Ubuntu 18.04 LTS (Bionic Beaver) Server Installer differences

Ubuntu 18.04 LTS Server comes now in two flavors with different installers:

  • Ubuntu Server (new Ubuntu-specific Subiquity installer, ubuntu-18.04-live-server-amd64.iso)
  • Alternative Ubuntu Server installer (Debian installer, ubuntu-18.04-server-amd64.iso)

Canonical itself refers to the traditional installer for advanced networking and storage features. However, there are also other differences, this blog post looks into them.

Ubuntu 18.04 LTS Server Live (Subiquity)
Ubuntu 18.04 LTS Server (Debian Installer)

Installed Packages

After installing the two Ubuntu Server flavors on a KVM virtualized machine, selecting English language and clicking through the installer with default selection (and not using LVM in the Debian installer case) there is a slight difference in installed packages.

The new Subiquity installer installs some packages which the Debian installer did not install (ubuntu-18.04-live-server-packages):

  • cloud-init
  • eatmydata/libeatmydata1
  • gdisk
  • ncurses-term
  • openssh-server/openssh-sftp-server/ssh-import-id
  • thermald
  • some libraries and Python 3 libraries

On the other hand, the Debian installer installs some packages which the Subiquity installer did not install (ubuntu-18.04-server-packages):

  • installation-report
  • language-pack-en/language-pack-en-base
  • laptop-detect
  • tasksel/tasksel-data

The probably most notable difference is that Subiquity installs OpenSSH by default and cloud-init. It seems that Subiquity uses cloud-init as a backend, although it is not listed as a direct dependency.

The Subiquity installation consumed about 1.5GiB of space and the Debian installer installation consumed about 1.7GiB of space. The difference is mainly due to differences in /var, specifically, the Debian installer had packages in the apt cache.

Both installers use a swap file on the root filesystem by default. The default size was different though: For my 1GiB Memory/20 GiB Harddrive virtual machine the Subiquity installer allocated 2GiB whereas the Debian installer used 948MiB.

Network configuration

As noted by the official release notes netplan replaces ifupdown now. netplan uses YAML description files which get translated in various backends. Ubuntu Server uses systemd-networkd as its default backend. However, with the Subiquity it seems that with cloud-init there is another layer above netplan.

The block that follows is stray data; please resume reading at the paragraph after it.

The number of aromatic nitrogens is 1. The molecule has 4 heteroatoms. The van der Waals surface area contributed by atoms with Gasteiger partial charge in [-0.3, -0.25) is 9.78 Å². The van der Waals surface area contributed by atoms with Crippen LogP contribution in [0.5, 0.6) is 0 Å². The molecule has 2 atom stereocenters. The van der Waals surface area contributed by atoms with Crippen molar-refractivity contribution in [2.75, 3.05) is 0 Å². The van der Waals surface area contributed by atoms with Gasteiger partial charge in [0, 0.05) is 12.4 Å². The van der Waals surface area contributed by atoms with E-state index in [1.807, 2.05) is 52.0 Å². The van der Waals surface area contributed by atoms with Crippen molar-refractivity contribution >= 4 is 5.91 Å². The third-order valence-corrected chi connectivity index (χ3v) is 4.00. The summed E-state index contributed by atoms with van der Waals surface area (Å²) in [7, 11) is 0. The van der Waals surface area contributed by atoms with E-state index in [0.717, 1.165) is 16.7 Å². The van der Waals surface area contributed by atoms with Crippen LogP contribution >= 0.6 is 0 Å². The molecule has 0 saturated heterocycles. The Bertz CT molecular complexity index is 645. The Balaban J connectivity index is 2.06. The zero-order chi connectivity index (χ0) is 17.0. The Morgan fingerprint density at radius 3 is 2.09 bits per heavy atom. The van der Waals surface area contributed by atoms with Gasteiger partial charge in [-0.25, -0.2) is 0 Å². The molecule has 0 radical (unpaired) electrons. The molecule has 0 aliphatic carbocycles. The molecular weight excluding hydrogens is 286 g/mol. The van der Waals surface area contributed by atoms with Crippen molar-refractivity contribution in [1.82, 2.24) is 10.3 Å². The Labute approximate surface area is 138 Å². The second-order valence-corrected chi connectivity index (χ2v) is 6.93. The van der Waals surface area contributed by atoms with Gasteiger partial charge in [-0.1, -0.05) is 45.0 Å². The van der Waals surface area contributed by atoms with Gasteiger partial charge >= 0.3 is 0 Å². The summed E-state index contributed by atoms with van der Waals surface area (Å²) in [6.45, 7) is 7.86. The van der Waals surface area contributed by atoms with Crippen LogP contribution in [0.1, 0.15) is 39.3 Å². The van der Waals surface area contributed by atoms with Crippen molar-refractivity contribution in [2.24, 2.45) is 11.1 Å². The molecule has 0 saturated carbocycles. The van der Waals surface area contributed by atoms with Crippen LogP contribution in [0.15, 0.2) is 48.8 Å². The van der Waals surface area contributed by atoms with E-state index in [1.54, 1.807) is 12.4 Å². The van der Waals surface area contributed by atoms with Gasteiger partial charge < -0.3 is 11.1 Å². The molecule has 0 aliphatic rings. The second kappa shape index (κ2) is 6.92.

With the Debian installer the default network configuration file is called 01-netcfg.yam and has the following content when using a DHCP configuration:

# This file describes the network interfaces available on your system 
# For more information, see netplan(5).
network:
  version: 2
  renderer: networkd
  ethernets:
    ens3:
      dhcp4: yes

With Subiquity the default network configuration file is called 50-cloud-init.yaml and looks like this:

# the datasource. Changes to it will not persist across an instance.
# To disable cloud-init's network configuration capabilities, write a file
# /etc/cloud/cloud.cfg.d/99-disable-network-config.cfg with the following:
# network: {config: disabled}
network:
    ethernets:
        ens3:
            addresses: []
            dhcp4: true
            optional: true
    version: 2

In /etc/cloud/cloud.cfg.d/50-curtin-networking.cfg there is a similar cloud-init configuration file. While the netplan file warns that it might get overwritten, I was not able to use the cloud-init file to change the netplan network configuration… I am not 100% sure if it is safe to edit the netplan directly in the default configuration. Disabling network functionality of cloud-init as suggested or removing cloud-init is the safer option.

Final words

Another less relevant difference is the default console font. Debian installer seems to use “VGA” by default whereas Subiquity uses “Fixed” as FONTFACE in /etc/default/console-setup. The apt configuration seems to be different too, the Debian installer version has a lot less package repositories enabled by default (only bionic-security/bionic/bionic-updates/bionic-backports).

There are certainly other differences between the two installation, especially related to the cloud-init usage of Subiquity.

Note that this is only about new installations from scratch. Updating from 16.04 LTS installation is a different story altogether. E.g. in that case, Ubuntu does not migrate from ifupdown to netplan…

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